Fifteen minutes after that scream, I’m back in the kitchen working, and Daniel is back to tromping about the house, barely subdued.  I, though, feel drained.  In the few minutes on that couch, it feels like I aged in hours, not minutes.  Everything’s fine, and yet I need a nap to recover from it.

Redbox night.  George gets back into the car with our movie, and a second G rated one to distract the kids so that we can watch ours uninterrupted.  Samantha is quick to ask for the name of her movie, and George tells her.

She considers it, “Hmm.  I think that movie is a bit violent and scary.  But that’s okay.  Because I said the magic words to my dreams, and threw them all away.  I can’t have scary dreams anymore, so I can watch violent and scary movies.  So that’s okay, Daddy, I can watch that movie.”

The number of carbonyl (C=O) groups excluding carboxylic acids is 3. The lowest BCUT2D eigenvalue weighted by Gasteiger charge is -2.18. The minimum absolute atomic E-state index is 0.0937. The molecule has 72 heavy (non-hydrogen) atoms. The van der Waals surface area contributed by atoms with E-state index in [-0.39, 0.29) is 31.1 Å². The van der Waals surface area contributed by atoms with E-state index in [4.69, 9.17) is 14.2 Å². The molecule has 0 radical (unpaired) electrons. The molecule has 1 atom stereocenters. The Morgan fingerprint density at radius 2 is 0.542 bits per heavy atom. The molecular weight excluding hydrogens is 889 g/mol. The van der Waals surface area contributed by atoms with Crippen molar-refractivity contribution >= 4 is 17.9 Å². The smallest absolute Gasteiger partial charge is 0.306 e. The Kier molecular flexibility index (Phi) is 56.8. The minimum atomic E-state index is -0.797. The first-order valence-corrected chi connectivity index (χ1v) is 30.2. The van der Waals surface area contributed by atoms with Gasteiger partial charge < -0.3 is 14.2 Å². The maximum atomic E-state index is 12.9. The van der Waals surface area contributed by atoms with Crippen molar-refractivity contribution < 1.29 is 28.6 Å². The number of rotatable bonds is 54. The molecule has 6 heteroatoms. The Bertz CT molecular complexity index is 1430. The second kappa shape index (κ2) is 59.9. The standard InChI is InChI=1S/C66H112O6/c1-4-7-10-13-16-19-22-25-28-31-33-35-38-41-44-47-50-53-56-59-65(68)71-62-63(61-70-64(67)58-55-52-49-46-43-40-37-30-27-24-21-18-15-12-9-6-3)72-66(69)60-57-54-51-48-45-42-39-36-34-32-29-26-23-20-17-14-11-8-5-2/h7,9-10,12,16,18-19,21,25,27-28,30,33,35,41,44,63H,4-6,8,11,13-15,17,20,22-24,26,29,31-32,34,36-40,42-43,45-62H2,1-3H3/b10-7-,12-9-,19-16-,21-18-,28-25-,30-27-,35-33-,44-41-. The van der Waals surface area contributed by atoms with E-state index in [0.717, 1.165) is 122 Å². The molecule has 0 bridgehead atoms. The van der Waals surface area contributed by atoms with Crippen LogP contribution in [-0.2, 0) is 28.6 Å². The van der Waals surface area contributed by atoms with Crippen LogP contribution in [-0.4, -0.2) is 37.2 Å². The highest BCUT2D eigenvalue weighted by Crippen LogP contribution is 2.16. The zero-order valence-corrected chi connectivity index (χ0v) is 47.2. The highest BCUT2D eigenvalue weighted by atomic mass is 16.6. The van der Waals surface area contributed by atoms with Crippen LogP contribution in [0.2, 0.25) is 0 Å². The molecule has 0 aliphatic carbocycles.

Seashell

I am whupped, and bedtime starts just as soon as the sheets finish in the dryer, so I am laying down for a minute with my phone.

Samantha appears at my feet, on the verge of tears, seriously distraught, “MAMA! Jack thinks that my seashell is his! My seashell that I found at the beach! My special seashell that I found! And he thinks it’s his, and it isn’t, it’s mine!”

I can’t help but point out, “Samantha, you’ve never been to a beach.”

She’s six. She channels teenage valley girls. “Oh, I have!”

She doesn’t understand why this makes me laugh, but she stops to think about it, and then issues a hesitant challenge, “So, if I’ve never been to the beach, how did I get it?”

“It’s my seashell.” I used to live on the coast.

“Oh. But you lended it to me, right?”

“I let you play with it.”

“Right. Then make him give it back!”